State funds to aid council efforts for Maalaea wastewater plan

Maui lawmakers have secured funds in the state budget to help move the Maalaea community away from its decadeslong reliance on injection wells, Rep. Angus McKelvey announced Friday.

For years, Maalaea residents have been discussing alternatives for dealing with wastewater in the area, including the possibility of a regional wastewater treatment plant. Last month, Maui County Council Member Kelly Takaya King proposed adding up to $9.5 million in the budget for a wastewater treatment plant, which was approved by the council’s Budget, Finance and Economic Development Committee as it wraps up its budget review.

McKelvey, whose district covers West Maui, Maalaea and North Kihei, said the Legislature allocated funds to assist the council efforts, including state grant monies for the Maalaea Village Association to do surveys, data collection and preliminary engineering needed to start the process of ending the use of injection wells in the area.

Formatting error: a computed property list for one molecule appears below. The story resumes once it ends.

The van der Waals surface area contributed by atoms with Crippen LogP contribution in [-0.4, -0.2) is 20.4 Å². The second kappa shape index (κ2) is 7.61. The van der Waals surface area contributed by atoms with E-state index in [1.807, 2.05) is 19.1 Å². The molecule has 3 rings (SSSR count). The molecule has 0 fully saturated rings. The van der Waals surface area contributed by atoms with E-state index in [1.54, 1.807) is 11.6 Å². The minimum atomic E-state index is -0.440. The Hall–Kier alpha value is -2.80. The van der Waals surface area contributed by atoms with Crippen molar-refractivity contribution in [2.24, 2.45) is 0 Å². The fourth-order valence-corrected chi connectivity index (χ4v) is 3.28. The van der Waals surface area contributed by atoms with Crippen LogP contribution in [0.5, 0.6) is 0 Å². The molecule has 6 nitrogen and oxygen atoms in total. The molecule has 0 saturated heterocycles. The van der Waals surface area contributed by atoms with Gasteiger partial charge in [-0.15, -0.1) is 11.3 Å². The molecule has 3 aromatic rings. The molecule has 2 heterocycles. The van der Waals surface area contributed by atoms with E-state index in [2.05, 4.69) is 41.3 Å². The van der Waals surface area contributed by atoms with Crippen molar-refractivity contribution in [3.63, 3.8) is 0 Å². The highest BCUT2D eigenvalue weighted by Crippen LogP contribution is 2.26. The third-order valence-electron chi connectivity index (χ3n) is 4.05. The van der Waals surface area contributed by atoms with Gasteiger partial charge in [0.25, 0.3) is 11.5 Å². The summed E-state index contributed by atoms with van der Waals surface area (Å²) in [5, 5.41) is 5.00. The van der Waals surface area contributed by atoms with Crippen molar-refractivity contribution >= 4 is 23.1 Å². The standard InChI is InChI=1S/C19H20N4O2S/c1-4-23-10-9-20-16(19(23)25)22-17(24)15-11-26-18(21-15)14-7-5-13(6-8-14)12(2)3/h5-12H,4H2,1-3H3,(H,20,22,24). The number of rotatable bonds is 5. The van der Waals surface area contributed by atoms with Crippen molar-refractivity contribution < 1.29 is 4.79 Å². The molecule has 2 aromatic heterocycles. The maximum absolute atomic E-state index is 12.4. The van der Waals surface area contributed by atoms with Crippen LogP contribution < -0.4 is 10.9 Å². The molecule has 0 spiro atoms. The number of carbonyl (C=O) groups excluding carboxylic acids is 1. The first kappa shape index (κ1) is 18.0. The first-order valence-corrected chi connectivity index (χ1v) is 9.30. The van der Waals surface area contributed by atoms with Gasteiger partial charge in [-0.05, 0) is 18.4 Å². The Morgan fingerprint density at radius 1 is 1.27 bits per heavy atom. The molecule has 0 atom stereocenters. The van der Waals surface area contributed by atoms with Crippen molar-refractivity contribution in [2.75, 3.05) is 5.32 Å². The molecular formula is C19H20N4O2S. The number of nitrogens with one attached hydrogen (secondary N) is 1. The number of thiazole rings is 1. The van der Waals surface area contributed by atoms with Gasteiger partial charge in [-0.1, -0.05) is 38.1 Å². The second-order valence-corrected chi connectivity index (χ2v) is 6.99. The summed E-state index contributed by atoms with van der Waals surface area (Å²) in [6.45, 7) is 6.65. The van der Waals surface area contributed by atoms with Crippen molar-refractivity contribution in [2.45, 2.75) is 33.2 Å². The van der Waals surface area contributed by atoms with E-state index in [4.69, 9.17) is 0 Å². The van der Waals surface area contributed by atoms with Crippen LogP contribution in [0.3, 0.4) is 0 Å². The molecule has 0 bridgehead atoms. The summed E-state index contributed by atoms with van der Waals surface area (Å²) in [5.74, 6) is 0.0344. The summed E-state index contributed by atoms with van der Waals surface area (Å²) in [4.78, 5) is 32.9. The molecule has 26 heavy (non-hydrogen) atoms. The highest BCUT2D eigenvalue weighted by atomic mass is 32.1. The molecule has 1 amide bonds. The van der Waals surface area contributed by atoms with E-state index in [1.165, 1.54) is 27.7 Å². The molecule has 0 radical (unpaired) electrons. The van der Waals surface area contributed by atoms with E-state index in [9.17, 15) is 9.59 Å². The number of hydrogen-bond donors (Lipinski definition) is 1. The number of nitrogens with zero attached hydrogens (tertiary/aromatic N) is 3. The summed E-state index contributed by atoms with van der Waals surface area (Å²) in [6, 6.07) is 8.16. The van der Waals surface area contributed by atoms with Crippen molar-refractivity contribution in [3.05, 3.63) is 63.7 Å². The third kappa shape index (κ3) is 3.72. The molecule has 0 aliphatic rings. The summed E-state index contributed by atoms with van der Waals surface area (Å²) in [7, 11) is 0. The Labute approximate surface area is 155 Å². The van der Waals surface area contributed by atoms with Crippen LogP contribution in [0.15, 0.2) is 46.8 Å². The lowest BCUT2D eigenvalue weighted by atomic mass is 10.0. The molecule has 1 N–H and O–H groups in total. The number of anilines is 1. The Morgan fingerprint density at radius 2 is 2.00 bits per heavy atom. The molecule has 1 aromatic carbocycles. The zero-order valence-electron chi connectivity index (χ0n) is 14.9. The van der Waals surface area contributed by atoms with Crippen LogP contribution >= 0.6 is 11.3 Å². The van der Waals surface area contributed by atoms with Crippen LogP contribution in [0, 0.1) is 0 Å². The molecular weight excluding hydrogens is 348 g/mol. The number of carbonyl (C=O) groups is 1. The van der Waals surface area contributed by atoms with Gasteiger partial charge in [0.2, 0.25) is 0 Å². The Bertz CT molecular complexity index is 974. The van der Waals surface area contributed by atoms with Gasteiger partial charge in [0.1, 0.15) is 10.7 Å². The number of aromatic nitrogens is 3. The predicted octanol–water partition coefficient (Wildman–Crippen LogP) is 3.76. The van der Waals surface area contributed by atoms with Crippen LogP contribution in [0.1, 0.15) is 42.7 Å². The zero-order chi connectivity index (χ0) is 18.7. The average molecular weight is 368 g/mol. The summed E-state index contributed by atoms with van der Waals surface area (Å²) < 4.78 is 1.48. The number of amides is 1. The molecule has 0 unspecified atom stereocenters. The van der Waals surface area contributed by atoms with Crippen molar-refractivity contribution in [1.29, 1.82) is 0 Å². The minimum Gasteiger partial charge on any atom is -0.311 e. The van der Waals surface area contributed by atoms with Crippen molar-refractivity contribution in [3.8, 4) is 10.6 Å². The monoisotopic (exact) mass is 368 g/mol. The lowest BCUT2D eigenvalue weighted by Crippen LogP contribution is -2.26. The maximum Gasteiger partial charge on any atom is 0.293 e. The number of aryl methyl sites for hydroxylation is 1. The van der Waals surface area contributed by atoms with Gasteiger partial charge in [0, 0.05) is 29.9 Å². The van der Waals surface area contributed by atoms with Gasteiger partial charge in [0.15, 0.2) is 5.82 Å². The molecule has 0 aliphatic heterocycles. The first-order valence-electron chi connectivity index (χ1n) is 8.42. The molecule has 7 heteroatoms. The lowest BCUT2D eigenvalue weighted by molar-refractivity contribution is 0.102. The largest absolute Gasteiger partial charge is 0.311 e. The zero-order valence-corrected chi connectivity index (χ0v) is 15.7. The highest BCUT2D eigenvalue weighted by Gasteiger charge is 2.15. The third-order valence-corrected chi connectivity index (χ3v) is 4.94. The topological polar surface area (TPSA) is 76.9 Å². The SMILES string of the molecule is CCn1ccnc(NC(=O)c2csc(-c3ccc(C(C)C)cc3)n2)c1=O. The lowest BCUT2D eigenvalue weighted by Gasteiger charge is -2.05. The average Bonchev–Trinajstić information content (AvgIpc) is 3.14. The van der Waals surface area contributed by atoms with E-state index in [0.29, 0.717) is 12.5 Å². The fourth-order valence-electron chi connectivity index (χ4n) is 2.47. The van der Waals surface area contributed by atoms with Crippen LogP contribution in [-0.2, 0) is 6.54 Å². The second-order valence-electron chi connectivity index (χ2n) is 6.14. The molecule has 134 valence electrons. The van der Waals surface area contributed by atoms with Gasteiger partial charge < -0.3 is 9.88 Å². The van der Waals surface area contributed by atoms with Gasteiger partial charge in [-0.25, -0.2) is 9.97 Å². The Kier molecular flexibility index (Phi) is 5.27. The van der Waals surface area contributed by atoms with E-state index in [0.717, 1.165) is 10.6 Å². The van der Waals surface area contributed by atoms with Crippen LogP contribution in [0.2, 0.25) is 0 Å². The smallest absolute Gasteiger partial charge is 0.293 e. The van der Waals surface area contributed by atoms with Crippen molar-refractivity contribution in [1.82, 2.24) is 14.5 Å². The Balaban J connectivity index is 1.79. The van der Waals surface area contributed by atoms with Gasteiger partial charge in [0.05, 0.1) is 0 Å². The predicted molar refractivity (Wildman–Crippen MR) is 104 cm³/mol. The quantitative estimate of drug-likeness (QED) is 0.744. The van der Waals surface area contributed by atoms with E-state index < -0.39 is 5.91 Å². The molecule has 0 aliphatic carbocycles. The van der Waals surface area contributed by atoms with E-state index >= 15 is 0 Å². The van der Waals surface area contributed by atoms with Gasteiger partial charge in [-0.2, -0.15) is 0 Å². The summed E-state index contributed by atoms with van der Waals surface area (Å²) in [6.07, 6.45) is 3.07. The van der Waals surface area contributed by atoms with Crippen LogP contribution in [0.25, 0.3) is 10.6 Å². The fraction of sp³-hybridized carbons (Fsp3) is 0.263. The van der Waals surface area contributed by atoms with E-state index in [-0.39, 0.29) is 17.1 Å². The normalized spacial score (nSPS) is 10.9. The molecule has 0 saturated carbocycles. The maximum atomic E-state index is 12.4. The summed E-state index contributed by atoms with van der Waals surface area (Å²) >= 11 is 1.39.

In addition to the grant, state and federal lawmakers also secured $35 million for the Clean Water State Revolving Fund, the source of funding used by the council.

“The CWSRF provides below-market-rate loans for a wide range of water quality infrastructure projects, including wastewater collection and treatment systems, nonpoint source pollution control and decentralized wastewater treatment,” McKelvey explained in a news release Friday. “The CWSRF funds will provide a low-interest loan to the county to finance the project.”

He said the county can use the funds “despite claims to the contrary.”

King, who holds the South Maui residency seat, said the wastewater treatment plant project “is vitally important to all of Maui.”

“It will have a crucial and lasting effect on cleaning up the once pristine Maalaea Bay that is now a federally designated impaired body of water,” King said in the news release Friday.

“The holistic, regional approach of using the reclaimed water to grow native plants and edible vegetation could serve as a model for other communities in Hawaii and beyond.”

The Maui lawmaker also noted that if the Maui County administration doesn’t apply for the funds, other counties might instead.

“It is imperative to close the circle on the legislative partnership created through the Grant-In-Aid and the CWSRF funding so we can move forward to protect and restore the environment at Maalaea,” McKelvey said.


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